Saturday, June 02, 2012

Errors in baseball: fix them, or just end them

We're in the fourth inning of today's Blue Jays game, and already there have been four difficult scoring-decisions that have perhaps all been called incorrectly:

  1. 2nd inning: A fly ball to CF is misplayed by a lightly-jogging Colby Rasmus, landing in front and slightly behind him. But he doesn't touch it until after it bounces once. It's called a hit.
  2. 3rd inning: A short-hopping line-drive - an absolute screamer- is hit directly at shortstop Mike Aviles. He misplays it and it hits his throwing hand. He recovers in time to make a throw to 2B, but it's too late to get the runner. It's called an error.
  3. 4th inning: A fliner is hit off the wall in RF. Jose Bautista plays it on the rebound, quickly double-pumps and throws to 2B. The throw isn't in time and the ball lands directly in front of Yunel Escobar, who misses it completely. Neither the 3B, Brett Lawrie, or the P, Kyle Drabek, is correctly positioned to back-up the throw and it goes past both of them, allowing the batter to advance to 3B. The throw is called an error, which means that the error is given to Bautista.
  4. 4th inning: A bouncing come-backer is hit to the pitcher. He jumps and knocks it down with his glove, causing it to bounce directly in front of him. He reaches out to bare-hand the ball after the first bounce, but this time it bounces off of his hand and rolls away. It's called an error.
Of the three calls, the only one that I would have definitely made myself is #2. It doesn't matter how hard the ball is hit or if it skips slightly to one side or another off the short-hop - if it's hit directly at you, then the expectation is that you must field it. [Update: Ha! In the 5th inning, they changed the ruling on this one to a base-hit. Hilarious that they would change the only one that I was confident they had gotten right.]

I can't make a call on #4 without seeing where the other fielders were positioned. If the shortstop is in position to field the ball, provided that the pitcher doesn't touch it, then it's an error; if it was likely to go up the middle, then the leaping pitcher probably shouldn't be given an error.

#3 is a bit of a strange one. The throw wasn't ideal, but Escobar erred in staying on the bag when the batter was going to be safe. He probably should have conceded the base and taken two steps forward to play the throw in the air. Likewise, the advance to 3B doesn't happen if either Lawrie or Drabek are covering the throw, so they've also erred. (Amazingly, then, the error was given to the one player who did the best job on the play.) There's an argument to be made, here, for one of two things: breaking with convention and somehow giving an error to all three of Escobar, Lawrie, and Drabek, or giving an error to the team but not to a particular player.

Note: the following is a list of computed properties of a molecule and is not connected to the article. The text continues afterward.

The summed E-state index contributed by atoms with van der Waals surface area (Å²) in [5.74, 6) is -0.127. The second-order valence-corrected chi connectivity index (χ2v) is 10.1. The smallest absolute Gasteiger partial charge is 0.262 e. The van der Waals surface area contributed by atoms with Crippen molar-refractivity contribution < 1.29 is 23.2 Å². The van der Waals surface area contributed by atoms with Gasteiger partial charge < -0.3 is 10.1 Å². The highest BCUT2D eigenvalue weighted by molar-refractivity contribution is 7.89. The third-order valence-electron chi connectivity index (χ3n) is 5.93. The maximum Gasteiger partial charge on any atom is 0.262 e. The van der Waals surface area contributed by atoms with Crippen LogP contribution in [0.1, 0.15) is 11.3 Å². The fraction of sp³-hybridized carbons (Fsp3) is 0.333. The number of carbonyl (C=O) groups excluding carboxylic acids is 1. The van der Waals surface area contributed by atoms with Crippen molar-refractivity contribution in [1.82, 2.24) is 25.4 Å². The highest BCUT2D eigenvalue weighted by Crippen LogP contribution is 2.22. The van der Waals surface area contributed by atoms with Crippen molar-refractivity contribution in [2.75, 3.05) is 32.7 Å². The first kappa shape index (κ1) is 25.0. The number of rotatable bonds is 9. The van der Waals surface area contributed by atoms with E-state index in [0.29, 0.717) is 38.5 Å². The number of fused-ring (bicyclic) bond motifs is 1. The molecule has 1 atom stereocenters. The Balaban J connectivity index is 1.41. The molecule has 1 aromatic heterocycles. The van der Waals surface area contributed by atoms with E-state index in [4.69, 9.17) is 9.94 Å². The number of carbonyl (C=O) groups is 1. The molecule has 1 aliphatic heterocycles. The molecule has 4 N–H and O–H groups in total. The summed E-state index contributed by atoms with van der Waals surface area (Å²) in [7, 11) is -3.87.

#1 is just dumb. The convention, again, is that it's not an error if an outfielder misses a fly ball, provided that he doesn't touch it until after it bounces. Regardless of why, though, Rasmus overran the ball and needs to be penalized for that. (Again, hilariously, he would've received an error if he had overrun it by a smaller margin and managed to just touch a small part of the ball. Like I said, dumb.)

An old photo of Rasmus dropping the ball for the Cardinals. Timeless.
Photoshopped by (or, at least, posted to) StL Cardinal Baseball.

But back to example #3. I've seen the team error suggested before, and it makes perfect sense, here, where the fault lies with at least three players, maybe four, and the error doesn't happen if only one of them does his job properly. The rules don't allow for that recognition, which is a shame - but it's also something that could be easily corrected, if anyone cared.

Or, conversely, they could just do away with the errors, and these attendant headaches, altogether. All there really good for is determining which runs are earned or not, anyway, and entire articles have been written about why ERA is misleading (because it even deems some HR unearned, which is madness and because ERA makes groundball pitchers look better than they are, to name just two reasons) and Reached-On-Error isn't random, but a repeatable skill at inducing errors by fielders (as demonstrated by the career-ROE leaders, whom tend to hit groundballs and are really fast runners).

Not that I expect either of those things to happen, of course.

No comments: